freopen()

Discussion in 'C Programming' started by John Devereux, Sep 27, 2005.

  1. Hi,

    I am a bit confused about the behaviour of freopen() and the standard
    i/o streams.

    I am trying to redirect a stream (stderr) to a particular "file". But,
    if the call fails I want it to stay as it was, or at least be able to
    redirect it somewhere else (e.g. stdout).

    For example I would like to do,

    ..
    stderr = freopen("/dev/errors","w", stderr); /* may fail */
    if(!stderr) freopen("/dev/screen", "w", stderr);


    --

    John Devereux
    John Devereux, Sep 27, 2005
    #1
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  2. In article <>,
    John Devereux <> wrote:

    >I am trying to redirect a stream (stderr) to a particular "file". But,
    >if the call fails I want it to stay as it was, or at least be able to
    >redirect it somewhere else (e.g. stdout).


    According to the standard, "The freopen function first attempts to
    close any file that is associated with the specified stream". So if
    opening the new file fails, it's too late to revert to the old one.

    (You may be able to do this using something operating-system specific
    instead, such as dup2() in unix.)

    I see nothing that implies that you can't attempt to freopen() the
    same stream again. (This may explain the "... any file ..." wording.)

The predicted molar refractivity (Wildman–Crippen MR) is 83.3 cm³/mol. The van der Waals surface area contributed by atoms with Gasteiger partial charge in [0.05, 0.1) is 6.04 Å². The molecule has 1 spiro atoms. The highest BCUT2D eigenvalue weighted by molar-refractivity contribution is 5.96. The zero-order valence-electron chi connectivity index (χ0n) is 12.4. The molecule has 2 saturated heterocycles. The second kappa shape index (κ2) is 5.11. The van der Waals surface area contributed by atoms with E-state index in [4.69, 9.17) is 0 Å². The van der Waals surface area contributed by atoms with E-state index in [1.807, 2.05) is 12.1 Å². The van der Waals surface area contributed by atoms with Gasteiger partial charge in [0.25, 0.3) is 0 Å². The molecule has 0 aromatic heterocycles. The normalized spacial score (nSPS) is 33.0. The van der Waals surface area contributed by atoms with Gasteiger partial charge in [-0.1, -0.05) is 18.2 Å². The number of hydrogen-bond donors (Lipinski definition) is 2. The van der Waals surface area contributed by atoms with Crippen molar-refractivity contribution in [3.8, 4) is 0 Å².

> stderr = freopen("/dev/errors","w", stderr); /* may fail */


    Don't do this. You can't assign to stderr. freopen() changes the file
    associated with the stream rather than creating a new stream. Just
    do

    if(!freopen("/dev/errors","w", stderr))
    ...

    -- Richard
    Richard Tobin, Sep 27, 2005
    #2
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  3. (Richard Tobin) writes:

    > In article <>,
    > John Devereux <> wrote:
    >
    > >I am trying to redirect a stream (stderr) to a particular "file". But,
    > >if the call fails I want it to stay as it was, or at least be able to
    > >redirect it somewhere else (e.g. stdout).

    >
    > According to the standard, "The freopen function first attempts to
    > close any file that is associated with the specified stream". So if
    > opening the new file fails, it's too late to revert to the old one.
    >
    > (You may be able to do this using something operating-system specific
    > instead, such as dup2() in unix.)
    >
    > I see nothing that implies that you can't attempt to freopen() the
    > same stream again. (This may explain the "... any file ..."
    > wording.)



    > > stderr = freopen("/dev/errors","w", stderr); /* may fail */

    >
    > Don't do this. You can't assign to stderr. freopen() changes the file
    > associated with the stream rather than creating a new stream. Just
    > do
    >
    > if(!freopen("/dev/errors","w", stderr))
    > ...


    Just to clarify, do you mean I can freopen() stderr with another
    stream, even after the failure?

    if(!freopen("/dev/errors","w", stderr))
    {
    stderr = freopen("/dev/screen","w", stderr);
    }


    I gather freopen() returns a null pointer if unsuccessful, does that
    then mean (stderr==0) ? I read that sometimes stderr is implemented as
    a macro e.g.

    #define stderr (&iob[2])

    But if so how can the call

    stderr = freopen(..)

    be legal?


    Thanks,

    --

    John Devereux
    John Devereux, Sep 27, 2005
    #3
  4. John Devereux <> writes:


    <SNIP>
    >
    > But if so how can the call
    >
    > stderr = freopen(..)
    >
    > be legal?


    Sorry, I now see it's not legal. I was confused because my
    implementation did not complain.


    --

    John Devereux
    John Devereux, Sep 27, 2005
    #4
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